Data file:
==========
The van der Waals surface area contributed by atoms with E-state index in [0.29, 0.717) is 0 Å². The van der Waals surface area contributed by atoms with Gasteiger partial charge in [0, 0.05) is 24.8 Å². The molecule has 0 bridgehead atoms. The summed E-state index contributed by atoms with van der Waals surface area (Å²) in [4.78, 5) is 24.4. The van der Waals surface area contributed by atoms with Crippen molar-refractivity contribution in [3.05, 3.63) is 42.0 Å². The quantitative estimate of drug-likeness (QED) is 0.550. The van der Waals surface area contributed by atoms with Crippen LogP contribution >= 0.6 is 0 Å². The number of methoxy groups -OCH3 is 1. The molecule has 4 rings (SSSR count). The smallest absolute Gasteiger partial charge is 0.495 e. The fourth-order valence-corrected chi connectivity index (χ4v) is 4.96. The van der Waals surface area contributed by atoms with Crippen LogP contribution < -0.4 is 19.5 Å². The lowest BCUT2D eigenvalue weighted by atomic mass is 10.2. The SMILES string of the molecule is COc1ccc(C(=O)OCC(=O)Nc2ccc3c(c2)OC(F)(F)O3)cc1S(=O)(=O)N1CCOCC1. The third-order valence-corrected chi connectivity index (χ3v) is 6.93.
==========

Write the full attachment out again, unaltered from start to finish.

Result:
The van der Waals surface area contributed by atoms with E-state index in [0.29, 0.717) is 0 Å². The van der Waals surface area contributed by atoms with Gasteiger partial charge in [0, 0.05) is 24.8 Å². The molecule has 0 bridgehead atoms. The summed E-state index contributed by atoms with van der Waals surface area (Å²) in [4.78, 5) is 24.4. The van der Waals surface area contributed by atoms with Crippen molar-refractivity contribution in [3.05, 3.63) is 42.0 Å². The quantitative estimate of drug-likeness (QED) is 0.550. The van der Waals surface area contributed by atoms with Crippen LogP contribution >= 0.6 is 0 Å². The number of methoxy groups -OCH3 is 1. The molecule has 4 rings (SSSR count). The smallest absolute Gasteiger partial charge is 0.495 e. The fourth-order valence-corrected chi connectivity index (χ4v) is 4.96. The van der Waals surface area contributed by atoms with Crippen LogP contribution < -0.4 is 19.5 Å². The lowest BCUT2D eigenvalue weighted by atomic mass is 10.2. The SMILES string of the molecule is COc1ccc(C(=O)OCC(=O)Nc2ccc3c(c2)OC(F)(F)O3)cc1S(=O)(=O)N1CCOCC1. The third-order valence-corrected chi connectivity index (χ3v) is 6.93.